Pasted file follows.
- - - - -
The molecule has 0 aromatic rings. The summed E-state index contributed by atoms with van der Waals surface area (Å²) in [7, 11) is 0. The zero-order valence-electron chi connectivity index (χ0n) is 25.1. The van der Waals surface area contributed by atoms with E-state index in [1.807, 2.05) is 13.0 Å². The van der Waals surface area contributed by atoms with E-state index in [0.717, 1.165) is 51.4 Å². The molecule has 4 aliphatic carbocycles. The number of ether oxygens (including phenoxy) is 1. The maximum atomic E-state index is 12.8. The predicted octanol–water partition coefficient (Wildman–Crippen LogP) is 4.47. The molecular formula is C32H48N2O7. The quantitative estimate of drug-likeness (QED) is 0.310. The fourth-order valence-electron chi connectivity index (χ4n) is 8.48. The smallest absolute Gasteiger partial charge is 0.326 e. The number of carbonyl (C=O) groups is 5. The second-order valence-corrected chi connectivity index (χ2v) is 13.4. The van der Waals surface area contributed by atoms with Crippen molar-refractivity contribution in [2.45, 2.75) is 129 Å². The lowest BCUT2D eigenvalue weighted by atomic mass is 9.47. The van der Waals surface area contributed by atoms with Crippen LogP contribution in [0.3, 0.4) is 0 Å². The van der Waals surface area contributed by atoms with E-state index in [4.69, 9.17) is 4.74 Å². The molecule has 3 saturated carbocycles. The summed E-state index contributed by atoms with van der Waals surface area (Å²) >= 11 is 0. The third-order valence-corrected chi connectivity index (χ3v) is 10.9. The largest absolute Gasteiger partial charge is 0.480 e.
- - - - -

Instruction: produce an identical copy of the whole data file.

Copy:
The molecule has 0 aromatic rings. The summed E-state index contributed by atoms with van der Waals surface area (Å²) in [7, 11) is 0. The zero-order valence-electron chi connectivity index (χ0n) is 25.1. The van der Waals surface area contributed by atoms with E-state index in [1.807, 2.05) is 13.0 Å². The van der Waals surface area contributed by atoms with E-state index in [0.717, 1.165) is 51.4 Å². The molecule has 4 aliphatic carbocycles. The number of ether oxygens (including phenoxy) is 1. The maximum atomic E-state index is 12.8. The predicted octanol–water partition coefficient (Wildman–Crippen LogP) is 4.47. The molecular formula is C32H48N2O7. The quantitative estimate of drug-likeness (QED) is 0.310. The fourth-order valence-electron chi connectivity index (χ4n) is 8.48. The smallest absolute Gasteiger partial charge is 0.326 e. The number of carbonyl (C=O) groups is 5. The second-order valence-corrected chi connectivity index (χ2v) is 13.4. The van der Waals surface area contributed by atoms with Crippen molar-refractivity contribution in [2.45, 2.75) is 129 Å². The lowest BCUT2D eigenvalue weighted by atomic mass is 9.47. The van der Waals surface area contributed by atoms with Crippen LogP contribution in [0.3, 0.4) is 0 Å². The van der Waals surface area contributed by atoms with E-state index in [4.69, 9.17) is 4.74 Å². The molecule has 3 saturated carbocycles. The summed E-state index contributed by atoms with van der Waals surface area (Å²) >= 11 is 0. The third-order valence-corrected chi connectivity index (χ3v) is 10.9. The largest absolute Gasteiger partial charge is 0.480 e.